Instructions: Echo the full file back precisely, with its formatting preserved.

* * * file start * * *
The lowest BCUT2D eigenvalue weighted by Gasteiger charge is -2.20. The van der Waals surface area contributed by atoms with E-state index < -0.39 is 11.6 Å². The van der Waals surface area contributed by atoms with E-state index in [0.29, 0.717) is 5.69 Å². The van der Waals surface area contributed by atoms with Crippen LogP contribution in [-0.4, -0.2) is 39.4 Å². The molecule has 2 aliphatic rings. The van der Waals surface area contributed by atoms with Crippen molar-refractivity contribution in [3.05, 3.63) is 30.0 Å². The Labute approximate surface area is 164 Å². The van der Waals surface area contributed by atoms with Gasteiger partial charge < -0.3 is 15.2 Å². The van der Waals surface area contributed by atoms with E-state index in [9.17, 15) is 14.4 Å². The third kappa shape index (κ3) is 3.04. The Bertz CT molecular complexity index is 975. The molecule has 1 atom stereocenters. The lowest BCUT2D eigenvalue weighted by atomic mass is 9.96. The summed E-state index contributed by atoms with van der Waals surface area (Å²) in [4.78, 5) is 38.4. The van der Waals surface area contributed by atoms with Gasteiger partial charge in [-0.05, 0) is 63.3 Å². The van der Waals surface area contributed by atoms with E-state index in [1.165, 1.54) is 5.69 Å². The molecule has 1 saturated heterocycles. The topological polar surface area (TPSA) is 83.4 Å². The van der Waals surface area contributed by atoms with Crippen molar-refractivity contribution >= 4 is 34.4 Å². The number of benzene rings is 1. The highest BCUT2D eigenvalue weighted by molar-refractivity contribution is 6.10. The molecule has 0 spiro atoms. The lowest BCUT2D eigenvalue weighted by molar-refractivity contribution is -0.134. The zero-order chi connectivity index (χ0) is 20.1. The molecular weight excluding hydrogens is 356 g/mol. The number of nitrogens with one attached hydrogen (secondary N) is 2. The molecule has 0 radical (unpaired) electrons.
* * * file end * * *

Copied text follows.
The lowest BCUT2D eigenvalue weighted by Gasteiger charge is -2.20. The van der Waals surface area contributed by atoms with E-state index < -0.39 is 11.6 Å². The van der Waals surface area contributed by atoms with E-state index in [0.29, 0.717) is 5.69 Å². The van der Waals surface area contributed by atoms with Crippen LogP contribution in [-0.4, -0.2) is 39.4 Å². The molecule has 2 aliphatic rings. The van der Waals surface area contributed by atoms with Crippen molar-refractivity contribution in [3.05, 3.63) is 30.0 Å². The Labute approximate surface area is 164 Å². The van der Waals surface area contributed by atoms with Gasteiger partial charge < -0.3 is 15.2 Å². The van der Waals surface area contributed by atoms with E-state index in [9.17, 15) is 14.4 Å². The third kappa shape index (κ3) is 3.04. The Bertz CT molecular complexity index is 975. The molecule has 1 atom stereocenters. The lowest BCUT2D eigenvalue weighted by atomic mass is 9.96. The summed E-state index contributed by atoms with van der Waals surface area (Å²) in [4.78, 5) is 38.4. The van der Waals surface area contributed by atoms with Gasteiger partial charge in [-0.05, 0) is 63.3 Å². The van der Waals surface area contributed by atoms with E-state index in [1.165, 1.54) is 5.69 Å². The molecule has 1 saturated heterocycles. The topological polar surface area (TPSA) is 83.4 Å². The van der Waals surface area contributed by atoms with Crippen molar-refractivity contribution >= 4 is 34.4 Å². The number of benzene rings is 1. The highest BCUT2D eigenvalue weighted by molar-refractivity contribution is 6.10. The molecule has 0 spiro atoms. The lowest BCUT2D eigenvalue weighted by molar-refractivity contribution is -0.134. The zero-order chi connectivity index (χ0) is 20.1. The molecular weight excluding hydrogens is 356 g/mol. The number of nitrogens with one attached hydrogen (secondary N) is 2. The molecule has 0 radical (unpaired) electrons.